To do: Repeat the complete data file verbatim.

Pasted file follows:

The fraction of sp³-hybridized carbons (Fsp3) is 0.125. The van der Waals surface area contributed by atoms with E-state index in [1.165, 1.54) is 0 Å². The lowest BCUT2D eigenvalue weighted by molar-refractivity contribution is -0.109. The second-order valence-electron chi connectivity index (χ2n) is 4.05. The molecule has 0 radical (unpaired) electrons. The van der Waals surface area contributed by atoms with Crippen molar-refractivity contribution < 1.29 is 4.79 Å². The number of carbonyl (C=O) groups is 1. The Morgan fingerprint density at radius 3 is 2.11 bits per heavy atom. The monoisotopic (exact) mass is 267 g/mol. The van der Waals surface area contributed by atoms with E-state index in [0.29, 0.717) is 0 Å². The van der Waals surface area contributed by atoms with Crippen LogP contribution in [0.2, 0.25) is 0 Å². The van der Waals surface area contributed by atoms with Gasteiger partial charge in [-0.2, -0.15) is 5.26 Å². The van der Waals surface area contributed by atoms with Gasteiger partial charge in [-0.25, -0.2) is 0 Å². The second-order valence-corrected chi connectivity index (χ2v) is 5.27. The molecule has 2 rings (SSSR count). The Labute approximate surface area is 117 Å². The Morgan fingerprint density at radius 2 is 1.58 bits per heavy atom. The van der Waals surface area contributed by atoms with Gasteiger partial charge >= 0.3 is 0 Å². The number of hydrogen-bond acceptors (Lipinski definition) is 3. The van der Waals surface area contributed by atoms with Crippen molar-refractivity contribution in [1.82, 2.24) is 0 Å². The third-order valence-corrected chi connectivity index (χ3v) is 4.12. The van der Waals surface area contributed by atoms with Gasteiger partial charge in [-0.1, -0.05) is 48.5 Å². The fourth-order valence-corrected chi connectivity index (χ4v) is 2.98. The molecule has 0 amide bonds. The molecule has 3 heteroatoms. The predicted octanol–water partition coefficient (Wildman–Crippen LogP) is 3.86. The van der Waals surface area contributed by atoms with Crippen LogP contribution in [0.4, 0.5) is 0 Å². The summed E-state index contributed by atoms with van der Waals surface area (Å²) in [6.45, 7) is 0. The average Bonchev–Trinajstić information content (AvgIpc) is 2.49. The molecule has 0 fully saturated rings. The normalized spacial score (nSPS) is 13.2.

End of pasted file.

The fraction of sp³-hybridized carbons (Fsp3) is 0.125. The van der Waals surface area contributed by atoms with E-state index in [1.165, 1.54) is 0 Å². The lowest BCUT2D eigenvalue weighted by molar-refractivity contribution is -0.109. The second-order valence-electron chi connectivity index (χ2n) is 4.05. The molecule has 0 radical (unpaired) electrons. The van der Waals surface area contributed by atoms with Crippen molar-refractivity contribution < 1.29 is 4.79 Å². The number of carbonyl (C=O) groups is 1. The Morgan fingerprint density at radius 3 is 2.11 bits per heavy atom. The monoisotopic (exact) mass is 267 g/mol. The van der Waals surface area contributed by atoms with E-state index in [0.29, 0.717) is 0 Å². The van der Waals surface area contributed by atoms with Crippen LogP contribution in [0.2, 0.25) is 0 Å². The van der Waals surface area contributed by atoms with Gasteiger partial charge in [-0.2, -0.15) is 5.26 Å². The van der Waals surface area contributed by atoms with Gasteiger partial charge in [-0.25, -0.2) is 0 Å². The second-order valence-corrected chi connectivity index (χ2v) is 5.27. The molecule has 2 rings (SSSR count). The Labute approximate surface area is 117 Å². The Morgan fingerprint density at radius 2 is 1.58 bits per heavy atom. The van der Waals surface area contributed by atoms with Gasteiger partial charge >= 0.3 is 0 Å². The number of hydrogen-bond acceptors (Lipinski definition) is 3. The van der Waals surface area contributed by atoms with Crippen molar-refractivity contribution in [1.82, 2.24) is 0 Å². The third-order valence-corrected chi connectivity index (χ3v) is 4.12. The van der Waals surface area contributed by atoms with Gasteiger partial charge in [-0.1, -0.05) is 48.5 Å². The fourth-order valence-corrected chi connectivity index (χ4v) is 2.98. The molecule has 0 amide bonds. The molecule has 3 heteroatoms. The predicted octanol–water partition coefficient (Wildman–Crippen LogP) is 3.86. The van der Waals surface area contributed by atoms with Crippen LogP contribution in [0.4, 0.5) is 0 Å². The summed E-state index contributed by atoms with van der Waals surface area (Å²) in [6.45, 7) is 0. The average Bonchev–Trinajstić information content (AvgIpc) is 2.49. The molecule has 0 fully saturated rings. The normalized spacial score (nSPS) is 13.2.